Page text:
Saturday, May 19, 2012
Labels: Herriman's LA Examiner Cartoons
Friday, May 18, 2012
Ink-Slinger Profiles: Edgar Martin
In the 1910 census, the family lived in Civil District 7, in Davidson County, Tennessee, on Hillsboro Road. His father was a professor at Vanderbilt University. On September 12, 1918, he signed his World War I draft card. He lived in Jacksonville, Tennessee. His occupation was foreman at the Dupont Engraving Company. His description was medium height and weight, with blue eyes and blonde-brown hair. Martin named his father as his nearest relative, who lived at 403 North 9th Street in Monmouth, Illinois.
The 1920 census recorded the Martin family in Monmouth at 813 East Broadway. His father was a college professor. The Advocate said: "As a freshman Martin used to draw grasshoppers, lizards and frogs in his father's biology classes. He quit in his junior year to enter the Academy of Fine Arts in Chicago. He joined Newspaper Enterprise Assn. in 1921." In 1922 he created Efficiency Ed. Later that year he drew The Nut Brothers. An Ancestry.com family tree said he married Mary Margery Armsby in 1922.
Editor & Publisher, February 26, 1949, said: "Martin landed with NEA in 1921 when he was 23. He drew several comics without much success until 1924 when NEA asked several artists to submit strips for a girl comic. Martin in off hours created Boots [and Her Buddies], submitted the idea, unsigned, and the board of judges picked her." Boots and Her Buddies began on February 18.
In 1930 Martin lived in East Cleveland, Ohio at 1868 Chapman. Two daughters were part of the family. His occupation was newspaper cartoonist. He signed a long-term contract with the NEA in 1930. The Independent (St. Petersburg, Florida), March 15, 1934, reported the Martin family's vacation in Florida.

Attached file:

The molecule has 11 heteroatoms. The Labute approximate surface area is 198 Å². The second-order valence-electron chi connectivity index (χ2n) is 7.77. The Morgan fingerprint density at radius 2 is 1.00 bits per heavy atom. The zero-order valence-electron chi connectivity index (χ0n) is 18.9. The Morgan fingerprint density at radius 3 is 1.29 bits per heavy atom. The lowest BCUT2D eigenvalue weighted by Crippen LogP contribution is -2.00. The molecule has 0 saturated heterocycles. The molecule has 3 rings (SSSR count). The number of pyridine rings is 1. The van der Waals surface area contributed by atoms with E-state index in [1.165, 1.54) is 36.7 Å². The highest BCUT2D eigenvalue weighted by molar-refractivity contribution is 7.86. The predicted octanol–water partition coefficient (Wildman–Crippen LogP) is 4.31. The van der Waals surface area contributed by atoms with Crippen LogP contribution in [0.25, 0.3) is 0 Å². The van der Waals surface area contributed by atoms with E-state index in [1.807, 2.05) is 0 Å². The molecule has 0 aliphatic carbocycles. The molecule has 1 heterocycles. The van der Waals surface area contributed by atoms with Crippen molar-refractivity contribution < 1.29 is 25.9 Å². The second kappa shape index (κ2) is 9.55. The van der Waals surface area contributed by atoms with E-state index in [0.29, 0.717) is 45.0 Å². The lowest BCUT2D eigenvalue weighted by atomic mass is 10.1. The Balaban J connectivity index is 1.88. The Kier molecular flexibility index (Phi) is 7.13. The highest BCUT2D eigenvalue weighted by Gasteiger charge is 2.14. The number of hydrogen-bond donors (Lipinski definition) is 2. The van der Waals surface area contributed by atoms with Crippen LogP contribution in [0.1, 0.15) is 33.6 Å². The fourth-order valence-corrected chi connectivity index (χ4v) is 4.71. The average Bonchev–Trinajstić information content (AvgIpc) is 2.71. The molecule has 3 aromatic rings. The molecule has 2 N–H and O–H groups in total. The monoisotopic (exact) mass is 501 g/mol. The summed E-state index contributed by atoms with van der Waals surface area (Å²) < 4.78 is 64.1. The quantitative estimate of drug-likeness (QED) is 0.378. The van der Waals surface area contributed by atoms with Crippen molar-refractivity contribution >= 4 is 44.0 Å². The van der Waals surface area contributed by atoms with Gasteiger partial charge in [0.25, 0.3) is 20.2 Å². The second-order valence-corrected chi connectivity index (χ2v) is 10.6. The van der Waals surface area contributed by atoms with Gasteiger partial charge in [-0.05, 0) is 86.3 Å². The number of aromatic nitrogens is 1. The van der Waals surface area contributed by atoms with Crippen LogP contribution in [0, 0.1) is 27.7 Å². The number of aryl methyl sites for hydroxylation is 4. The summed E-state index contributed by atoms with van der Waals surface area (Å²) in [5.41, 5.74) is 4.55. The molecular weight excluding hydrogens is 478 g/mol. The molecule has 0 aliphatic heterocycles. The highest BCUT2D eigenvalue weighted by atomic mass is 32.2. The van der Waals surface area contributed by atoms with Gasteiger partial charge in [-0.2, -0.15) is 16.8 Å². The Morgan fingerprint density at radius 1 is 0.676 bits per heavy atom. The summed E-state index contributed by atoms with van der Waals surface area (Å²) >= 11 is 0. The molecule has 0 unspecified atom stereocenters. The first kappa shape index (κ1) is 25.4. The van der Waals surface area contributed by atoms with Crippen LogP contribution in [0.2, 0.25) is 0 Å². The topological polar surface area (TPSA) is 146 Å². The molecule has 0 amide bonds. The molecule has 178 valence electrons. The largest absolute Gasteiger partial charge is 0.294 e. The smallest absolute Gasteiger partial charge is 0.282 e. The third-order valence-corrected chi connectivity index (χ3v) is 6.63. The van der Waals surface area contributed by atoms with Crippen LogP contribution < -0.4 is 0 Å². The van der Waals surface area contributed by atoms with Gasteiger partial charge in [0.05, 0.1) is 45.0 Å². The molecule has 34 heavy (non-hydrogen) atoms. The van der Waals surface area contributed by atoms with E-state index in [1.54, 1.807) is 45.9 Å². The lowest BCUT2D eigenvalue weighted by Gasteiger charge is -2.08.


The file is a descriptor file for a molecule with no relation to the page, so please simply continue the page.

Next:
Wikipedia said he moved to Clearwater, Florida in 1940. According to the 1945 Florida State Census, his family lived in Pinellas County at 1500 Maple. His education included college and his occupation was artist. The Independent, February 18, 1949, published a profile of Martin on the 25th anniversary of Boots.
Martin passed away August 30, 1960 in Clearwater, according to various newspapers including the New York Times, September 1, and the Advocate. Wikipedia and Comic Strip Artists in American Newspapers, 1945-1980 (2003) said the date was August 31. Comic Strip Artists said the Sunday Boots was turned over to Leo Carroll, Martin's assistant.
Labels: Ink-Slinger Profiles
Since this (and other) strips were designed in two neat halves to stack if desired, I'm guessing this sort of thing happened in a lot of composing rooms.
Thursday, May 17, 2012
Obscurity of the Day: Taken from Life
Efficiency Ed, Martin tried his hand at pantomime. As any cartoonist who has tried will tell you, doing a daily pantomime feature is one of the hardest tasks a cartoonist can undertake. Trying to tell a story without words, and make it funny to boot, is no mean feat, and doing it six times per week puts your creativity to a Herculean test. For the young and inexperienced Martin, it was a bridge too far.
The typical Taken from Life strip didn't work well as a story, or failed to be humorous, or both. It's almost painful to look at the strips, because as we know from his later work, Martin was a good cartoonist, just not ready or suited for this strip.
Sadly, Taken from Life did not have an abbreviated lifespan like Martin's other early misfires. It began on July 24 1922 and ended February 16 1924, almost two years of uninspired awkwardness. Thankfully it was replaced by Martin's great success, Boots and her Buddies, with which he thrived for decades.
Wednesday, May 16, 2012
Ink-Slinger Profiles: Katharine P. Rice
Katharine Patterson Rice was born in Delaware on December 2, 1878. Her full name was recorded on her marriage certificate, which is in the Delaware Marriage Records, 1806-1933 at Ancestry.com. Her birthdate is based on three records: she was listed in the 1880 U.S. Federal Census; the 1900 census had her birth as December 1878; and the California Death Index, 1940-1997 has the date as December 2, 1882.